Face of 19th century killer revealed by modern forensics
The gruesome case of John Howison is featured in a new exhibition in Edinburgh.
The face of a 19th century murderer has been revealed using modern forensic techniques.
John Howison, known as the Cramond Murderer following a brutal killing in the village in 1831, is the subject of a new museum exhibition.
Howison's case involved two legal landmarks, the plea of insanity entered on his behalf is believed to have been the first time such a plea was made in a British court.
This failed to spare him execution, and he was the last criminal whose body was handed over to the Edinburgh University to be dissected for medical science before the practice was outlawed.
A lifelike recreation of Howison's face made by a forensic artist will go on display next to a replica of his skull at Cramond's Maltings Interpretation Centre, in the north west of Edinburgh.
John Lawson, Edinburgh city council's archaeologist, said: "This has been a rare opportunity to put a face to one of Edinburgh's lesser-known perpetrators.
"We often focus on the history of the city centre but our communities are just as interesting.
"The story of John Howison, the Cramond Murderer, is especially captivating."
On January 21, 1831, Howison walked into Cramond with a black handkerchief over his face and a Bible dangling from his wrist.
After unsuccessfully begging in the village he entered the home of widow Marta Geddes and brutally attacked her with a spade.
'Edinburgh's history never fails to amaze, shock and, in this case - scare.'Councillor Iain Campbell
Local newspaper reports from the time state her head was nearly cut in two by the attack.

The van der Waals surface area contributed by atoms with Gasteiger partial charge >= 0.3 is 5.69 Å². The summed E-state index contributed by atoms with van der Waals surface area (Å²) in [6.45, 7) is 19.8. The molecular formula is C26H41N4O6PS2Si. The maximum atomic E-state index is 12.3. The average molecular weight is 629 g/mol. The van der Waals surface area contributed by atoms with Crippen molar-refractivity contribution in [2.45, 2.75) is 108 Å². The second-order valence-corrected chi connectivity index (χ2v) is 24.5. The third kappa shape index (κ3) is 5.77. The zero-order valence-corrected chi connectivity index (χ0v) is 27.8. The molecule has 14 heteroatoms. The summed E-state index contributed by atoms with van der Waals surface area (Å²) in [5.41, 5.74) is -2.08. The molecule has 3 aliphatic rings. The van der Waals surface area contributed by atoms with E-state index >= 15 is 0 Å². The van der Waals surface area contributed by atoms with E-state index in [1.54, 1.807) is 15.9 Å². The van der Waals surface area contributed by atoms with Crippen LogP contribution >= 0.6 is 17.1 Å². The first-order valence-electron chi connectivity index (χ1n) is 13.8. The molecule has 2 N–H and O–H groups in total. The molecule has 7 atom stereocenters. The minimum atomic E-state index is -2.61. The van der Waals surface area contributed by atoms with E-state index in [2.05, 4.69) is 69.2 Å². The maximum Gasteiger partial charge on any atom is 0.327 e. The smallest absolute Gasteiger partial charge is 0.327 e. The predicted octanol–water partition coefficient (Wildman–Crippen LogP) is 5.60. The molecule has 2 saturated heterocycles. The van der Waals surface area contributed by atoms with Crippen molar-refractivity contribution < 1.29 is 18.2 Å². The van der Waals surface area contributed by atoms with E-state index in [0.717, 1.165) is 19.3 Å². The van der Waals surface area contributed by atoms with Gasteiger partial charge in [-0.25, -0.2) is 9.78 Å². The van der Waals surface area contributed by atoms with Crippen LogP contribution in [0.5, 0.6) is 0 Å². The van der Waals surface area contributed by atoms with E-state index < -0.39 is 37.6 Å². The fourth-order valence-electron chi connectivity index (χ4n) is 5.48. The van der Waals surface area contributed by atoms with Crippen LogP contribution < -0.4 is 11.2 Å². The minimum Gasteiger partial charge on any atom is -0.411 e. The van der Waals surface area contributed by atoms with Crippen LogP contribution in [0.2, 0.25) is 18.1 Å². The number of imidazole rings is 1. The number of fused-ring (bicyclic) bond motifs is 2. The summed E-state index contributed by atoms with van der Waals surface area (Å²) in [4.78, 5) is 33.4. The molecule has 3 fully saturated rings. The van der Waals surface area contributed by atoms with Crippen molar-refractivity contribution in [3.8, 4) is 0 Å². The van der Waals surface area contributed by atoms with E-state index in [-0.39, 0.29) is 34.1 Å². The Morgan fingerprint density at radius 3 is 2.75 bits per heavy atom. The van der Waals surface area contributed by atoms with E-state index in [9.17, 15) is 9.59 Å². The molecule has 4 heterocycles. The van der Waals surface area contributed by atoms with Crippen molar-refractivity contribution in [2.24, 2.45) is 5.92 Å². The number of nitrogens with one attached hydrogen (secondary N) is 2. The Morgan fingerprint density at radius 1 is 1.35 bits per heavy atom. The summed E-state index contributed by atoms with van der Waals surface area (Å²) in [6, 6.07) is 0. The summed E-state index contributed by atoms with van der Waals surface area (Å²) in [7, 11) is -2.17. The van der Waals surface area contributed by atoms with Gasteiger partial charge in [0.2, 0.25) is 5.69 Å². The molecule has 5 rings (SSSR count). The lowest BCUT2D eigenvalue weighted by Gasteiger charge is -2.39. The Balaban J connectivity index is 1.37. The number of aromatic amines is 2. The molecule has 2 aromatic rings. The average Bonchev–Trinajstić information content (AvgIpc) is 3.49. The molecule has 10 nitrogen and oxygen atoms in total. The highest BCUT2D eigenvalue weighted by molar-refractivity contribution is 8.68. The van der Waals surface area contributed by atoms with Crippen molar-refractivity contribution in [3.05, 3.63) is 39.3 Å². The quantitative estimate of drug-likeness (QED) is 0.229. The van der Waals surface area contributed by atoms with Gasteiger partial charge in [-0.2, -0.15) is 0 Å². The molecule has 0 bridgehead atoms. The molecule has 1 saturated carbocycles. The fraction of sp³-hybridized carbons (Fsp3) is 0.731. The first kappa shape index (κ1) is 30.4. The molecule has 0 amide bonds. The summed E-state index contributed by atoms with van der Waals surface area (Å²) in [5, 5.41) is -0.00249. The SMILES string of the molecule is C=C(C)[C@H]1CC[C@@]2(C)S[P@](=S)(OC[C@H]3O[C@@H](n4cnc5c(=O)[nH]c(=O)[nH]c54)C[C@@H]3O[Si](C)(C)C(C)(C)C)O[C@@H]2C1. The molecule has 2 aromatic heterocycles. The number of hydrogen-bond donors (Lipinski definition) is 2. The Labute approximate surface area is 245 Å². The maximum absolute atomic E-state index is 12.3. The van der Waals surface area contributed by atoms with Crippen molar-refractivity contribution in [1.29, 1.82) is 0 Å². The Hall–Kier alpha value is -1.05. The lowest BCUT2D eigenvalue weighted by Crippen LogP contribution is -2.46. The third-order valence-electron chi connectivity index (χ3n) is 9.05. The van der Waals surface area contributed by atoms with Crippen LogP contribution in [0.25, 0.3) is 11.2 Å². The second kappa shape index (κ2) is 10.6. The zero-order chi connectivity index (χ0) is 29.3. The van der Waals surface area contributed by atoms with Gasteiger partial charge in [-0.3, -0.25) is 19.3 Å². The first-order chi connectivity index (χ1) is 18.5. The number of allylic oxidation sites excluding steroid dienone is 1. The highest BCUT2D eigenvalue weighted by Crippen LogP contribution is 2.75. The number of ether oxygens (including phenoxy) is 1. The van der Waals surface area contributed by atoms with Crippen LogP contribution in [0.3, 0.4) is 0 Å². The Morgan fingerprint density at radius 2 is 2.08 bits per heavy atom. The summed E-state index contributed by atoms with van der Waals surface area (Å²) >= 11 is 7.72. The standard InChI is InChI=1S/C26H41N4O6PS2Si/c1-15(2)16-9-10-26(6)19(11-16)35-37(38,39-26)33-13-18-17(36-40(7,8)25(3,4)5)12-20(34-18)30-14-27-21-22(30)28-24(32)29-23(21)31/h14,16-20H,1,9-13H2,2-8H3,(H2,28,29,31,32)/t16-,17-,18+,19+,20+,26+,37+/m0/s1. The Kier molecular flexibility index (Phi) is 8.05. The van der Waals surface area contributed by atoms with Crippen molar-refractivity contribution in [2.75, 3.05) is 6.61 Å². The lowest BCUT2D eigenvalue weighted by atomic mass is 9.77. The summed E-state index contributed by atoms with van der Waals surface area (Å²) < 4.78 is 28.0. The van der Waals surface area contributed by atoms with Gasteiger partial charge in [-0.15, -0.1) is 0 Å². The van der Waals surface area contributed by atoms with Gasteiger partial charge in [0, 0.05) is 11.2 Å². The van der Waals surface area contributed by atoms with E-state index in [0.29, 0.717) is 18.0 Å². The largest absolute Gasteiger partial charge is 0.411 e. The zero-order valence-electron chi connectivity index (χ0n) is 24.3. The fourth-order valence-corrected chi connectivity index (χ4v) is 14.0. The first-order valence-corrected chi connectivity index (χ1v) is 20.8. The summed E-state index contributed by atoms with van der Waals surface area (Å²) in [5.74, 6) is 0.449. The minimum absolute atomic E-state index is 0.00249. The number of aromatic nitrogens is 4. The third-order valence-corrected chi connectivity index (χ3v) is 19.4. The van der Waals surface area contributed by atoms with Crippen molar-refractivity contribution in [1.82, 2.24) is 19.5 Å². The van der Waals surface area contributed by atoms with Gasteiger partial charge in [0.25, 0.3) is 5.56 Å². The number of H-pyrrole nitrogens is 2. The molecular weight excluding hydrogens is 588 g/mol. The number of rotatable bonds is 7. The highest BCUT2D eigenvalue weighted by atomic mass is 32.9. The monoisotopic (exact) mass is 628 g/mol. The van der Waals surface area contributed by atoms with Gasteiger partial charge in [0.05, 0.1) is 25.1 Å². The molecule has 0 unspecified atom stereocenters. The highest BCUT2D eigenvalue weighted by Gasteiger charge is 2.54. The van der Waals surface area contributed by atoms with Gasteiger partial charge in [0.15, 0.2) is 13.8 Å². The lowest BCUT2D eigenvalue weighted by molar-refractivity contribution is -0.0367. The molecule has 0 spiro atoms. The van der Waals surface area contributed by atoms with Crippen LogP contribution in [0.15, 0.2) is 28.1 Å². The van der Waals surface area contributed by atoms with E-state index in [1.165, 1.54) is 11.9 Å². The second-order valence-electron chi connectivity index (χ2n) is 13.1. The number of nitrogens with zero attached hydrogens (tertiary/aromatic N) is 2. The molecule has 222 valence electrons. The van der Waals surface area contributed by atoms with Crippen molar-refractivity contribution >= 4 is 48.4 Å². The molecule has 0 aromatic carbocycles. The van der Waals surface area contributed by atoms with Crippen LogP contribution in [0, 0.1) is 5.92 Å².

He fled without taking anything and was apprehended shortly afterwards.
Though he later confessed to seven other killings, for which no evidence was ever found, experts now believe he showed classic signs of paranoid schizophrenia.
He salted his bed to ward off supernatural enemies and often suffered from hallucinations of flies on his wrists.
Howison was sentenced to be hanged by judge David Boyle after the plea of homicidal monomania was rejected and his body was given over to Edinburgh University's Dr Munro for dissection.
As the Edinburgh's last criminal to be dissected before the Anatomy Act of 1832 abolished the practice, Howison is famed in the university's Anatomical Museum.
His articulated skeleton is still displayed next to the remains of William Burke.
Forensic artist Hayley Fisher has now created a reconstruction of Howison's face for the exhibition.
Councillor Ian Campbell, Edinburgh's culture convener, said: "Edinburgh's history never fails to amaze, shock and, in this case, scare.
"By putting a face to the Cramond murderer, we have been able to piece together the story of the man behind the crimes.
"The project has combined the council's archaeological findings with forensic techniques, the University of Edinburgh's scientific research and remains and the brilliant local knowledge of the Cramond Heritage Trust.
"It is fantastic to see the city collaborate and the result is a fascinating new display in the heart of the Cramond community."